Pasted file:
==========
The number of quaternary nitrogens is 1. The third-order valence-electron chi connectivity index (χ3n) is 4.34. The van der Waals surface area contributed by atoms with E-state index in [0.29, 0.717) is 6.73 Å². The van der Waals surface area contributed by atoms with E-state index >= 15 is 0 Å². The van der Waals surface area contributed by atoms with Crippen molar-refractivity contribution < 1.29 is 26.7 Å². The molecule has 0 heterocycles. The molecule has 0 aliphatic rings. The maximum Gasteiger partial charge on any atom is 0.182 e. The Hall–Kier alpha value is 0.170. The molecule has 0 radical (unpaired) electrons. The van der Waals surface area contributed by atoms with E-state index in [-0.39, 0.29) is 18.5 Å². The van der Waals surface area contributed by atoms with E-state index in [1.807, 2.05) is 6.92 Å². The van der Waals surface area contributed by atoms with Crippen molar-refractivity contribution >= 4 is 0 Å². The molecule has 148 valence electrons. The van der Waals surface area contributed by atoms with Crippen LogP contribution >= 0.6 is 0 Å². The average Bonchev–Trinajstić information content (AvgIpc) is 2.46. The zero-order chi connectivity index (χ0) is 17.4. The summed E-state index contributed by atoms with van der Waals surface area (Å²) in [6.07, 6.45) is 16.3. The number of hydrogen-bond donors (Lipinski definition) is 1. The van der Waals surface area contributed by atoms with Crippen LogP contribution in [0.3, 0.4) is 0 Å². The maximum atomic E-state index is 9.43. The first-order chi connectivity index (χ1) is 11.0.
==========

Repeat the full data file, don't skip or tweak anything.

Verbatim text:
The number of quaternary nitrogens is 1. The third-order valence-electron chi connectivity index (χ3n) is 4.34. The van der Waals surface area contributed by atoms with E-state index in [0.29, 0.717) is 6.73 Å². The van der Waals surface area contributed by atoms with E-state index >= 15 is 0 Å². The van der Waals surface area contributed by atoms with Crippen molar-refractivity contribution < 1.29 is 26.7 Å². The molecule has 0 heterocycles. The molecule has 0 aliphatic rings. The maximum Gasteiger partial charge on any atom is 0.182 e. The Hall–Kier alpha value is 0.170. The molecule has 0 radical (unpaired) electrons. The van der Waals surface area contributed by atoms with E-state index in [-0.39, 0.29) is 18.5 Å². The van der Waals surface area contributed by atoms with E-state index in [1.807, 2.05) is 6.92 Å². The van der Waals surface area contributed by atoms with Crippen molar-refractivity contribution >= 4 is 0 Å². The molecule has 148 valence electrons. The van der Waals surface area contributed by atoms with Crippen LogP contribution >= 0.6 is 0 Å². The average Bonchev–Trinajstić information content (AvgIpc) is 2.46. The zero-order chi connectivity index (χ0) is 17.4. The summed E-state index contributed by atoms with van der Waals surface area (Å²) in [6.07, 6.45) is 16.3. The number of hydrogen-bond donors (Lipinski definition) is 1. The van der Waals surface area contributed by atoms with Crippen LogP contribution in [0.3, 0.4) is 0 Å². The maximum atomic E-state index is 9.43. The first-order chi connectivity index (χ1) is 11.0.